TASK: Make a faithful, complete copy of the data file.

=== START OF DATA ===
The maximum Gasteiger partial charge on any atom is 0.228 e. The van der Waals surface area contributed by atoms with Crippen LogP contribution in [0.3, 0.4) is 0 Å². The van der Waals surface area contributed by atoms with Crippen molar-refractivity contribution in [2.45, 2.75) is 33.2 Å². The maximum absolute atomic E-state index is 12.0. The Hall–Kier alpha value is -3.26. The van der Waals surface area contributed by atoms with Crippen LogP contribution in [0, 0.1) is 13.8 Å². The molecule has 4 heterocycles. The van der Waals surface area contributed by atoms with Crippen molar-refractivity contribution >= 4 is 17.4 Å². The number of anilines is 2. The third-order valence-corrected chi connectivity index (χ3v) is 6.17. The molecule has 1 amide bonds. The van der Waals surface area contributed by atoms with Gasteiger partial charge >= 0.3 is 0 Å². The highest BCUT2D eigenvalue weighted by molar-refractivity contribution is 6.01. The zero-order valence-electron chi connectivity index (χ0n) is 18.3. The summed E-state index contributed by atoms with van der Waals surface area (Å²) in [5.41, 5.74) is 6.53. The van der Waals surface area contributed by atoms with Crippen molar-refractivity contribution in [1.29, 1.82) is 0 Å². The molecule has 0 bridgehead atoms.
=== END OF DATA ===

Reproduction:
The maximum Gasteiger partial charge on any atom is 0.228 e. The van der Waals surface area contributed by atoms with Crippen LogP contribution in [0.3, 0.4) is 0 Å². The van der Waals surface area contributed by atoms with Crippen molar-refractivity contribution in [2.45, 2.75) is 33.2 Å². The maximum absolute atomic E-state index is 12.0. The Hall–Kier alpha value is -3.26. The van der Waals surface area contributed by atoms with Crippen LogP contribution in [0, 0.1) is 13.8 Å². The molecule has 4 heterocycles. The van der Waals surface area contributed by atoms with Crippen molar-refractivity contribution >= 4 is 17.4 Å². The number of anilines is 2. The third-order valence-corrected chi connectivity index (χ3v) is 6.17. The molecule has 1 amide bonds. The van der Waals surface area contributed by atoms with Gasteiger partial charge >= 0.3 is 0 Å². The highest BCUT2D eigenvalue weighted by molar-refractivity contribution is 6.01. The zero-order valence-electron chi connectivity index (χ0n) is 18.3. The summed E-state index contributed by atoms with van der Waals surface area (Å²) in [5.41, 5.74) is 6.53. The van der Waals surface area contributed by atoms with Crippen molar-refractivity contribution in [1.29, 1.82) is 0 Å². The molecule has 0 bridgehead atoms.